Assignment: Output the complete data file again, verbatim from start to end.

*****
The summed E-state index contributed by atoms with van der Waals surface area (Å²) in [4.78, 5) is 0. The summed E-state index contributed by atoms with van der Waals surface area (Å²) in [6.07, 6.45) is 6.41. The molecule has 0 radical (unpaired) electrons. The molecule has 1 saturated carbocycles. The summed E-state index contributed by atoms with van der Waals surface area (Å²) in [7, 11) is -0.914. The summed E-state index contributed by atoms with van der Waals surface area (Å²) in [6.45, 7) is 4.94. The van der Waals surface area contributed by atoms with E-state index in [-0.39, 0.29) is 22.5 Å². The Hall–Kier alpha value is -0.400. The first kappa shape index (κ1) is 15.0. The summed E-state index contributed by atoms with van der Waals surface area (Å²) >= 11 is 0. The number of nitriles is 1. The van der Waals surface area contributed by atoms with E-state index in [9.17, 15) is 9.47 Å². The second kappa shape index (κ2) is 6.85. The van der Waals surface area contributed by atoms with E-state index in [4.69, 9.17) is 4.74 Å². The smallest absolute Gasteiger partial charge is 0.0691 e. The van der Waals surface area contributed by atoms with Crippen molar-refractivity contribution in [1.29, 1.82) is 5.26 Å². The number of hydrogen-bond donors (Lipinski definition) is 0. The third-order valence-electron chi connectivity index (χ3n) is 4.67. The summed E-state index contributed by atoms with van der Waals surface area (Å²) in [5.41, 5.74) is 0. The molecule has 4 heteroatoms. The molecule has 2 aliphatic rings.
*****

The summed E-state index contributed by atoms with van der Waals surface area (Å²) in [4.78, 5) is 0. The summed E-state index contributed by atoms with van der Waals surface area (Å²) in [6.07, 6.45) is 6.41. The molecule has 0 radical (unpaired) electrons. The molecule has 1 saturated carbocycles. The summed E-state index contributed by atoms with van der Waals surface area (Å²) in [7, 11) is -0.914. The summed E-state index contributed by atoms with van der Waals surface area (Å²) in [6.45, 7) is 4.94. The van der Waals surface area contributed by atoms with E-state index in [-0.39, 0.29) is 22.5 Å². The Hall–Kier alpha value is -0.400. The first kappa shape index (κ1) is 15.0. The summed E-state index contributed by atoms with van der Waals surface area (Å²) >= 11 is 0. The number of nitriles is 1. The van der Waals surface area contributed by atoms with E-state index in [9.17, 15) is 9.47 Å². The second kappa shape index (κ2) is 6.85. The van der Waals surface area contributed by atoms with E-state index in [4.69, 9.17) is 4.74 Å². The smallest absolute Gasteiger partial charge is 0.0691 e. The van der Waals surface area contributed by atoms with Crippen molar-refractivity contribution in [1.29, 1.82) is 5.26 Å². The number of hydrogen-bond donors (Lipinski definition) is 0. The third-order valence-electron chi connectivity index (χ3n) is 4.67. The summed E-state index contributed by atoms with van der Waals surface area (Å²) in [5.41, 5.74) is 0. The molecule has 4 heteroatoms. The molecule has 2 aliphatic rings.